Are you aware of your fiduciary liability? I have talked to many a responsible plan fiduciary who seemed frustrated when I asked him about the retirement plan. Usually it was questions that they did not know the answer to. Usually there were questions that they could not easily answer. When they wanted to dismiss me, they would often say that they felt that it was good enough. While that can easily work to dismiss someone that you consider a salesman, it will not, in fact, work in saving you from the law.
The fiduciary liability of not knowing the law
One of the global precepts of the center for fiduciary studies is to know the laws that govern. I’ve yet to ask a responsible plan fiduciary if they that have had formal training as a fiduciary under the Employee Retirement Income Security Act where they answered yes. Before one even starts to dig in they should notice the words in the act: employee retirement income security. Do you know if your employees are on a path to retirement income security? One of the duties of a fiduciary is that of loyalty. Arguably, one cannot be loyal if one does not actively pursue the purpose of the act for which your retirement plan is to suffice. If you’ve been a fiduciary since the early 80s, you probably entered at a time when many felt the 401(k) was a supplement to other areas of retirement income such as a pension or social security. My how times have changed. For an ever-increasing number of Americans, their 401(k) and IRA are their main source of creating retirement income.
Fiduciary liability of set it and forget it
As a fiduciary, you are responsible for the ongoing monitoring of your investments, service providers and administrative compliance. You should carry out your monitoring duties of care and should know the available options in the marketplace. Have you considered other providers in the last year or since you’ve started your plan? Many plans start out with a small plan balance and have high fees as the parents of plans with larger plan balances. Unfortunately, there is not necessarily a trigger to automatically reduce your fees as time goes on. This is especially true if your providers are not working in a fiduciary capacity. Further, if the financial professional who you contracted to help you with assistance in plan oversight is not an investment fiduciary you may not be enjoying the reductions that your plan actually qualifies for. There have been significant changes in the last few years with the addition of a qualified default investment alternative, auto enrollment and auto escalate features. Are you working with a financial professional service provider that has specific knowledge in this area? If you’re not working with an ERISA 3 (21) investment advisor or an ERISA 3 (38) investment manager, I don’t believe you are working with a specialist. Even amongst these higher-level qualifications, there is not complete agreement. Further, if you’re working with a directed versus a discretionary trustee, you are not passing on any of the liability for your administration and other trustee functions. You probably weren’t aware that these options actually existed.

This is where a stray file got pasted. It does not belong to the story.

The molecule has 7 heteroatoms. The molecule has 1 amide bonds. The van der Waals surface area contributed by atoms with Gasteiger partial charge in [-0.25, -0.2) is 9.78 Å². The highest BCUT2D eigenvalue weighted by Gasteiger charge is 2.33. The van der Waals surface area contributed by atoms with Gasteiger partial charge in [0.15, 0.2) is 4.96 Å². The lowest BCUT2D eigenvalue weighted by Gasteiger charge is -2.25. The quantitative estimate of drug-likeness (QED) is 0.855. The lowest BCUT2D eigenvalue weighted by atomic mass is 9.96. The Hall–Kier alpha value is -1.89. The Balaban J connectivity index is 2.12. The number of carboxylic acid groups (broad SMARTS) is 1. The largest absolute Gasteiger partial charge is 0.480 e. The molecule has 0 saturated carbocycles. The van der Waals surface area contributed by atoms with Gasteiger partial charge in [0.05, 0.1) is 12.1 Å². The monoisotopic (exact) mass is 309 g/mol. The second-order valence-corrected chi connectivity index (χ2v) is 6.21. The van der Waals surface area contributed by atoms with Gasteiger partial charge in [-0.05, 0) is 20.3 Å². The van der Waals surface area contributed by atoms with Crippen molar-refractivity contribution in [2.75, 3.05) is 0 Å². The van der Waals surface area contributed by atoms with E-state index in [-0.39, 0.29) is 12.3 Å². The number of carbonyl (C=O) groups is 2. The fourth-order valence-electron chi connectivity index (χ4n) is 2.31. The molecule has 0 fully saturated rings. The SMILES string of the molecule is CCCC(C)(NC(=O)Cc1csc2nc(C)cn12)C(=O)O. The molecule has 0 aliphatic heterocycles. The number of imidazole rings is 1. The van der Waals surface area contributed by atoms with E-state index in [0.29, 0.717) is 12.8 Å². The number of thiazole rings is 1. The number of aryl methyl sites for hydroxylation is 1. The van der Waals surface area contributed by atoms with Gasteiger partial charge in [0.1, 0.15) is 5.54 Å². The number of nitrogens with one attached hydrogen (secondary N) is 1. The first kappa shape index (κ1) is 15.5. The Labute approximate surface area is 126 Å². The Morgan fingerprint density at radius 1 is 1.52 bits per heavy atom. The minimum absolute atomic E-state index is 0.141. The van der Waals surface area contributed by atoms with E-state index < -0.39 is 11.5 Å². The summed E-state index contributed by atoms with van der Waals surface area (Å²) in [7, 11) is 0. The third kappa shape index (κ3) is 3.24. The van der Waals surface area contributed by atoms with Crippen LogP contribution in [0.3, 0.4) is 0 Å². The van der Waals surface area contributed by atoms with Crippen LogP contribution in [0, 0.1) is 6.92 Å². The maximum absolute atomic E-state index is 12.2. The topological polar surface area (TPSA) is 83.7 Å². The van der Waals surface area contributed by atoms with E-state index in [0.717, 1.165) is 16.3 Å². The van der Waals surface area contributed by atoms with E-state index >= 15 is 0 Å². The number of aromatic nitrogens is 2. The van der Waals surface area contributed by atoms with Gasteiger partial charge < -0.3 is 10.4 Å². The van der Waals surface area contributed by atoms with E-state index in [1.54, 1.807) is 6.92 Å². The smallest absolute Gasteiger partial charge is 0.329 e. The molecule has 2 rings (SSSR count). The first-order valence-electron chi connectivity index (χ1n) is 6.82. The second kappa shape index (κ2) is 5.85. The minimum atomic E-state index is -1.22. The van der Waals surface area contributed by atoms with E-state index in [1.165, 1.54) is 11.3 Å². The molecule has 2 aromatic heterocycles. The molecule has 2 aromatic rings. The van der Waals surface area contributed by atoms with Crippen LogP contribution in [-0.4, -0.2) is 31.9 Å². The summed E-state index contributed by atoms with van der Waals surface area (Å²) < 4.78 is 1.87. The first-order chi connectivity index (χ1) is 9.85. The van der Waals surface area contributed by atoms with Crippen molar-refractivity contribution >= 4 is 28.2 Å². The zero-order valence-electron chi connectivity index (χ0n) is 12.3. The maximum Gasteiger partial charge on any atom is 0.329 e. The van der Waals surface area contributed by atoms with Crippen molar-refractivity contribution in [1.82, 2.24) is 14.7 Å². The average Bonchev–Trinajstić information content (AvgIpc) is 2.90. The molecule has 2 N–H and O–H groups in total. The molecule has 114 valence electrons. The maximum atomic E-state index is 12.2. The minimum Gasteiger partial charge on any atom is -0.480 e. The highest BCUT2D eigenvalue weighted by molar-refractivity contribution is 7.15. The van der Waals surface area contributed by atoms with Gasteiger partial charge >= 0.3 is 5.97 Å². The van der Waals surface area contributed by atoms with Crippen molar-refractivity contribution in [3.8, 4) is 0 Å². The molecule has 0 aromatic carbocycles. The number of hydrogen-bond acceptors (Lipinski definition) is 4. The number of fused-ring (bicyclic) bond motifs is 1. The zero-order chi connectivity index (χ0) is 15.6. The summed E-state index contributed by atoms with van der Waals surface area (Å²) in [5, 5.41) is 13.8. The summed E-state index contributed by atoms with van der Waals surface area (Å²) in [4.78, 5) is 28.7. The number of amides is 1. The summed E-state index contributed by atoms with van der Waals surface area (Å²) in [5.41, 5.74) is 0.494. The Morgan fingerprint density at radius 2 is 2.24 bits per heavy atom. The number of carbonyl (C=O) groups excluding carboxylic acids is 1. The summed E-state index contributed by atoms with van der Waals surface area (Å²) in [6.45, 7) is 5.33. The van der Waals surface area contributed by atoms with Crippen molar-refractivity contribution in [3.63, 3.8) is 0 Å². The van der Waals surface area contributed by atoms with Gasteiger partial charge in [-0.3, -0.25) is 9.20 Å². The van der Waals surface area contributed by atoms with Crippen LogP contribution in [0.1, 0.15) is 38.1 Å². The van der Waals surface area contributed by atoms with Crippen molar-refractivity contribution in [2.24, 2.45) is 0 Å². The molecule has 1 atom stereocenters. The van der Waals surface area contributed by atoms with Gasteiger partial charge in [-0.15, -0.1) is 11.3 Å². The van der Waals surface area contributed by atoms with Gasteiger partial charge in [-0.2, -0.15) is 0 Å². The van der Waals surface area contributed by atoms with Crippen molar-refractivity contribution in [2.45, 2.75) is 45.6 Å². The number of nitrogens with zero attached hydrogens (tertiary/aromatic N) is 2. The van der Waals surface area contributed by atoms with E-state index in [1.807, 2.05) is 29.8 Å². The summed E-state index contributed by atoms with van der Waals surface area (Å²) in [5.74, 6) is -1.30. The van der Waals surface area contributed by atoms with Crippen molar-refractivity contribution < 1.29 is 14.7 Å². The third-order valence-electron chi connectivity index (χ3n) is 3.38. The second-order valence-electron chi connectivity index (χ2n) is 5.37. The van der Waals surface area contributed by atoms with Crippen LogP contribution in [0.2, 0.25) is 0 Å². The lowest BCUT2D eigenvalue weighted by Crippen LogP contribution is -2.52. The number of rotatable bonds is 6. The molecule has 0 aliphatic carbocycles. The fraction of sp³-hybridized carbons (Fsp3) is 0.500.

The fiduciary liability of not knowing what you don’t know
Unfortunately, “ignorance of the law” is no excuse. However, you can work with providers that take on liability for their actions. I recommend working with a specialist advisor that can put together a team of providers that share in your fiduciary liability. Depending upon the size of your plan, you may actually be able to find advisors that would act in various specialists’ capacities on your plan such as the investment, fiduciary and plan services. There are many possibilities, and this is why I recommend working with a specialist who understands your breadth of options. An accredited investment fiduciary, professional plan and qualified plan financial analyst are but a few of the qualifications that you should look for that indicate the financial professional you are working with has specific knowledge to help your duty of care in carrying out a prudent monitoring process. A great place to start is a plan review or vision session with a professional plan consultant. Are you ready?
This information is not intended as authoritative guidance or tax or legal advice. You should consult with your attorney or tax advisor for guidance on your specific situation.